Was the Vasectomy as Easy (or Terrible) as I’d Heard?
From the little knowledge I gleaned from WebMD and the brochures my urologist gave me, a vasectomy is a relatively straightforward medical procedure, not unlike some plumbing or electrical work I’ve seen performed. In a scalpel-less procedure like the one I had, the urologist injects a local anesthetic to each side of the scrotum, makes two small holes on each sides of the scrotum, pulls out and severs the vas deferens so that the sperm produced in the testicles can’t mix with the rest of your semen, seals and places them back in the scrotum, and seals the puncture wounds with dissolvable stitches. Of course, any number of matter-of-fact descriptions of the procedure can’t even begin to convey the inward terror I felt at the mere mention of a doctor slicing open my junk—an area of the body second only to the eye for physical and mental sensitivity and second to none when it came to areas of my body I was most fond of.
Perhaps because of the psychological hang-ups guys like myself have when it comes to our reproductive organs, I have found that there is a lot of misinformation about vasectomies out there. Some of you might laugh when I tell you that when I first met my urologist to discuss the procedure, I thought they actually performed the vasectomy on your penis. You can imagine my relief when I found out the vasectomy would only be performed on my scrotum instead. While I had done plenty of research
checking out my urologist and made sure Dr. G came highly recommended (those of you who want Dr. G’s contact information can email Kristen and I’ll make sure I get you this), I had done almost no reading on vasectomies themselves, and walked into my initial consultation cold: something I would not recommend. Dr. G began by asking me some questions designed to ferret out whether I was really serious about getting a vasectomy, and then followed up by emphasizing the permanence of the procedure. Yes, I know, vasectomies can usually be reversed, but the last thing I would want to think about after getting a vasectomy is having it reversed! After he explained the procedure and listened somewhat amusedly to my questions (“Will my penis hurt?” “How soon can I have sex afterwards?” “Can I bring my teddy bear with me?”), we scheduled a time to come into the office about a month later when he would actually perform the vasectomy.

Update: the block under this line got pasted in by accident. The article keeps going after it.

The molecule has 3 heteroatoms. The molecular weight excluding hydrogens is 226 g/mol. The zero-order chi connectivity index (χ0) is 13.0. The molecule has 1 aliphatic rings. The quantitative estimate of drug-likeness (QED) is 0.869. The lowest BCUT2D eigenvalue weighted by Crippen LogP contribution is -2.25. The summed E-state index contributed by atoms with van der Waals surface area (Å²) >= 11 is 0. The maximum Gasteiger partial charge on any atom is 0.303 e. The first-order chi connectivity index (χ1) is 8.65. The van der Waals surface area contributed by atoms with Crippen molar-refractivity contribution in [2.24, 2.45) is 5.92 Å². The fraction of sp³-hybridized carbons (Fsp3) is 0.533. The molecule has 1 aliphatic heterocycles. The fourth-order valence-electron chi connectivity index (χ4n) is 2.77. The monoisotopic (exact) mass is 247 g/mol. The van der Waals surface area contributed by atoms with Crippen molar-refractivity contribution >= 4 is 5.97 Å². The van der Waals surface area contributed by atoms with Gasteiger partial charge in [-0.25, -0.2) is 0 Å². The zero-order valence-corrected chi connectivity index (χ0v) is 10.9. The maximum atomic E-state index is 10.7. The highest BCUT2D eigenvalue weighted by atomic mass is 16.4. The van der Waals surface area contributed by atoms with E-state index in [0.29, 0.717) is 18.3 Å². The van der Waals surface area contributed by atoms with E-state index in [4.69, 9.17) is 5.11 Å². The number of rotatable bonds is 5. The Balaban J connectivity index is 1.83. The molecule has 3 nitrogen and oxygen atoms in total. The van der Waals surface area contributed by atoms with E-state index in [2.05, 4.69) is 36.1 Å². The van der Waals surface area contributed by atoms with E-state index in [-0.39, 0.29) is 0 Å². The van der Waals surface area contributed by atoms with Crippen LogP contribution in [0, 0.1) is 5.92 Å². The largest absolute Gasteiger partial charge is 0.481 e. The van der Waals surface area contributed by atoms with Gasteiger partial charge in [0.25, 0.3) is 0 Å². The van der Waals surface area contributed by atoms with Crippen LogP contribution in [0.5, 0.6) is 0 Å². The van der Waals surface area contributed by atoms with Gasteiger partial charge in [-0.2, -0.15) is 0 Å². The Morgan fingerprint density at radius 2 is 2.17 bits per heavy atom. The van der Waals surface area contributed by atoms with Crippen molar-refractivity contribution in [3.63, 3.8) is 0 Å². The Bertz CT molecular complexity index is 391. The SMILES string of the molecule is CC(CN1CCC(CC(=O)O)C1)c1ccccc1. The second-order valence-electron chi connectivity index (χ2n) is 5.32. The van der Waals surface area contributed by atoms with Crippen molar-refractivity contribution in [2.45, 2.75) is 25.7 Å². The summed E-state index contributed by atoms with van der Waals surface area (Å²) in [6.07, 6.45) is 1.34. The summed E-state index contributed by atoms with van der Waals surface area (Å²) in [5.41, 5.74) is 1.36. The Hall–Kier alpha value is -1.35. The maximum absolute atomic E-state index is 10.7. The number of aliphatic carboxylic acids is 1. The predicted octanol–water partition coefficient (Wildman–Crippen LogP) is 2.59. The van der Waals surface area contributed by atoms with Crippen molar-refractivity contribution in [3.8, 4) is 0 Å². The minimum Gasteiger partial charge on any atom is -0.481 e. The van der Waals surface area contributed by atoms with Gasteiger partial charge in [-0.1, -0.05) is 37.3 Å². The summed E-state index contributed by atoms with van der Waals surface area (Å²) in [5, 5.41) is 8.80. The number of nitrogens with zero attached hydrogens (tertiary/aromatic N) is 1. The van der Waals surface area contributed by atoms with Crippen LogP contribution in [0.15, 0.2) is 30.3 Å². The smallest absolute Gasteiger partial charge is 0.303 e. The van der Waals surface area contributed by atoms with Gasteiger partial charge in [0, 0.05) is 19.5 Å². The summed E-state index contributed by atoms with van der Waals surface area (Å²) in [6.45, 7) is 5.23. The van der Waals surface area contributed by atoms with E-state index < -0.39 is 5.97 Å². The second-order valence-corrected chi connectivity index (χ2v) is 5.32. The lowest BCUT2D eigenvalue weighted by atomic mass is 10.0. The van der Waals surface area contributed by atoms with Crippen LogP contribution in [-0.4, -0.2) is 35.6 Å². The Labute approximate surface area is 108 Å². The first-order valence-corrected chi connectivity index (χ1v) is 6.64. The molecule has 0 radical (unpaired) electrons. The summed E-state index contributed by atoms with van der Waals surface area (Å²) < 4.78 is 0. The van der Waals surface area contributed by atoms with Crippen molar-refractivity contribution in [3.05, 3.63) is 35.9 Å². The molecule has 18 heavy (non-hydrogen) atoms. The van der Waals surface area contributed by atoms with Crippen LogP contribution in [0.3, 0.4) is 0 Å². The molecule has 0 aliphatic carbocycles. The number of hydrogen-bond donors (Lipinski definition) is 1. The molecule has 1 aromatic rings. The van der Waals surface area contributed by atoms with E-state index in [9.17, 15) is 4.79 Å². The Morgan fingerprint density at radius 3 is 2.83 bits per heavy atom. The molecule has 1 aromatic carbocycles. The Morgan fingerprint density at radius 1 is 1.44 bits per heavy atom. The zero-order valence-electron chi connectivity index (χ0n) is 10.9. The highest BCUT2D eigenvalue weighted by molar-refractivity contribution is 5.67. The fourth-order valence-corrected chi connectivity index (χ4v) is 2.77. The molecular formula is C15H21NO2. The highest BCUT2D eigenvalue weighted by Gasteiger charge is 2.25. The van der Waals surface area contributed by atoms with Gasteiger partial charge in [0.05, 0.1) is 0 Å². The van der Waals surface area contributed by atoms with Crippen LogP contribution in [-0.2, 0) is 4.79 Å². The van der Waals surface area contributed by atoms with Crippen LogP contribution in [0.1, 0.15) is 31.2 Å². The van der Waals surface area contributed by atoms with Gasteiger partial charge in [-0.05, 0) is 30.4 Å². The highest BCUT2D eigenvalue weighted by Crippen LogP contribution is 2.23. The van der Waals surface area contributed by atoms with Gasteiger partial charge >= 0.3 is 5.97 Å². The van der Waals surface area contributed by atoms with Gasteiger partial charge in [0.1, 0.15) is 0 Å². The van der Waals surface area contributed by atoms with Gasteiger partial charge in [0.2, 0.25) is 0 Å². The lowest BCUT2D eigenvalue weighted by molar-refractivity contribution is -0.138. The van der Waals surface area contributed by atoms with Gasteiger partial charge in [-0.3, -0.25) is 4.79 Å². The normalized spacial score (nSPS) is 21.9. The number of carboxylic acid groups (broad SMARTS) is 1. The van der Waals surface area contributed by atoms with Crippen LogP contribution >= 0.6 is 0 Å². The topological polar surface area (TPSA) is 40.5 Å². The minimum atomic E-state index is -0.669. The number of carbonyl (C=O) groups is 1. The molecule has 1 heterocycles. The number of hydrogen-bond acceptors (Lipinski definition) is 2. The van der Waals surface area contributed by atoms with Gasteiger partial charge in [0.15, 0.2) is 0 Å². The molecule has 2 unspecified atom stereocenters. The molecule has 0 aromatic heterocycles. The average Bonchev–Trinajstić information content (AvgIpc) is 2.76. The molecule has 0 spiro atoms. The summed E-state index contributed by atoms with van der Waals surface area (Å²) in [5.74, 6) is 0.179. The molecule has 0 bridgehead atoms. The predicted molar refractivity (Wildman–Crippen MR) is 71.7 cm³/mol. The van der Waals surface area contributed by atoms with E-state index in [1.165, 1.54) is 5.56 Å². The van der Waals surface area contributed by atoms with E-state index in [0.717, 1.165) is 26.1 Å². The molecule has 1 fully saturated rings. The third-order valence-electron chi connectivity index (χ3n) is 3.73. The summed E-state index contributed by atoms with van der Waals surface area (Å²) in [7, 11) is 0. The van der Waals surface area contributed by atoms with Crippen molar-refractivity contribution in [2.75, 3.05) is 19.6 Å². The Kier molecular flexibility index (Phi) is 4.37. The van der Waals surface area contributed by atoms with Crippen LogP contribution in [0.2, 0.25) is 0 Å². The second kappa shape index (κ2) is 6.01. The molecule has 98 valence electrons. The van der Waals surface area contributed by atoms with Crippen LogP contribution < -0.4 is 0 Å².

For men who are considering getting a vasectomy, a couple of points. To my knowledge, there are two types of vasectomy procedures—an in-office procedure which is simpler, faster and less expensive, but which requires you to be awake, and a hospital procedure which takes several hours and requires an anesthesiologist to put you under general anesthesia during the surgery. Both procedures were subject to my deductible, and for this reason alone I chose the in-office procedure, which set me back about $650. If the costs had otherwise been the same, I initially might have chosen the hospital procedure in a heartbeat then (although in hindsight and having experienced the in-office procedure, I would elect to do the in-office procedure again, regardless of the cost). If you have a Health Savings or Flexible Spending Account, you can be reimbursed from these your out-of-pocket expense. Since they view a vasectomy as an elective procedure, my urologist’s office required payment up-front before the surgery. Even if your vasectomy is not covered by your insurance and you have to pay for it out-of-pocket, you should still provide your urologist’s office with your insurance information to take advantage of any potential discounts your carrier has with your urologist. (Editor’s note: Tim is very well versed in the law and in all things related to taxes, what with him being an attorney and an enrolled agent with the IRS. Isn’t he adorable to offer up these sorts of recommendations to all of you?!)
Second, Dr. G (and many other people I spoke to, including men who have had vasectomies), tend to downplay a vasectomy, and in particular, the potential complications and significant recovery period after a vasectomy. It seems like everyone I spoke to before the vasectomy insisted it was no big deal, that I’d be on my feet and back to normal in a day or two. I never thought to second-guess them, or to do my own research before the vasectomy. Please learn from my mistake, and read up on and do your own research prior to having a vasectomy. While a vasectomy is considered minor out-patient surgery, it is still surgery and subjects your body to trauma and potential complications. I found that the surgery itself was the easy part of the procedure; I was not, however, prepared for the recovery afterwards.